5) In light of point (4) above, it is hard to even know what Bennett means when he says “you could abort every black baby in this country, and your crime rate would go down.” Implicit in his comment is the idea that some external force, like a government, is forcing blacks to have abortions. This is obviously a completely different situation than abortion as we know it today, in which a woman chooses whether or not to have an abortion now, and then starts her family later in life, when her situation is more stable and conducive. The distinction between a woman choosing to control her fertility and the government choosing to limit her fertility is fundamental and people often seem to lose sight of that.

6) If we lived in a world in which the government chose who gets to reproduce, then Bennett would be correct in saying that “you could abort every black baby in this country, and
your crime rate would go down.” Of course, it would also be true that if we aborted every white, Asian, male, Republican, and Democratic baby in that world, crime would also fall. Immediately after he made the statement about blacks, he followed it up by saying, “That would be an impossible, ridiculous, and morally reprehensible thing to do, but your crime rate would go down.” He made a factual statement (if you prohibit any group from reproducing, then the crime rate will go down), and then he noted that just because a statement is true, it doesn’t mean that it is desirable or moral. That is, of course, an incredibly important distinction and one that we make over and over in Freakonomics.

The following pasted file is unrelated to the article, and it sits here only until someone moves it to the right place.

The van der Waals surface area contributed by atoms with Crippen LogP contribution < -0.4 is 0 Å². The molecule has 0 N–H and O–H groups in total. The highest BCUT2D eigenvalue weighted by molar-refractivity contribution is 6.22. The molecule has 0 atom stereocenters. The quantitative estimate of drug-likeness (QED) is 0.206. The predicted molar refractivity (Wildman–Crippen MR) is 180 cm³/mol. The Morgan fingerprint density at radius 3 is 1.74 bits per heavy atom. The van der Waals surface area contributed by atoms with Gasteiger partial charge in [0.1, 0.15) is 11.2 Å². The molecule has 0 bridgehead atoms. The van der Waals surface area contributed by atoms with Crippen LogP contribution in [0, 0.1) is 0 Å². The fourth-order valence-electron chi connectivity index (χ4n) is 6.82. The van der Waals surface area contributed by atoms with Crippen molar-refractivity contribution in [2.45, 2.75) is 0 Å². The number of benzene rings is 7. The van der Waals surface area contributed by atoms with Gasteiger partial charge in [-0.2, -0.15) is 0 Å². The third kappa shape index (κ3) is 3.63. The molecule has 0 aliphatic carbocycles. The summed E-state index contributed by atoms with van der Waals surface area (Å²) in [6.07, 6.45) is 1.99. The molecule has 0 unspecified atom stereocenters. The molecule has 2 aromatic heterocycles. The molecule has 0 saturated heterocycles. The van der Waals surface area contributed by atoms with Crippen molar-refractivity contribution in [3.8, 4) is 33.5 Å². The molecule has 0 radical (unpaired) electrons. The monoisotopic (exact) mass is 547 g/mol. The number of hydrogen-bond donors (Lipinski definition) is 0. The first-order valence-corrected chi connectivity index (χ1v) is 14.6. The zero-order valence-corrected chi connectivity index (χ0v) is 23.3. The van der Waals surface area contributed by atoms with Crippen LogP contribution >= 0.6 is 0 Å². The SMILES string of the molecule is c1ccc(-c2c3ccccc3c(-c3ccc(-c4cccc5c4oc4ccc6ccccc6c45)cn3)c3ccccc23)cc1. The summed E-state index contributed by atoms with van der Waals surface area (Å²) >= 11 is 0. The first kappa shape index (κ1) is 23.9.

7) There is one thing I would take Bennett to task for: first saying that he doesn’t believe our abortion-crime hypothesis but then revealing that he does believe it with his comments about black babies. You can’t have it both ways.

8) As an aside, the initial caller’s statement is completely wrong. If abortion were illegal, our Social Security problems would not be solved. As noted above, most abortions just shift a child from being born today to a child being born to the same mother a few years later.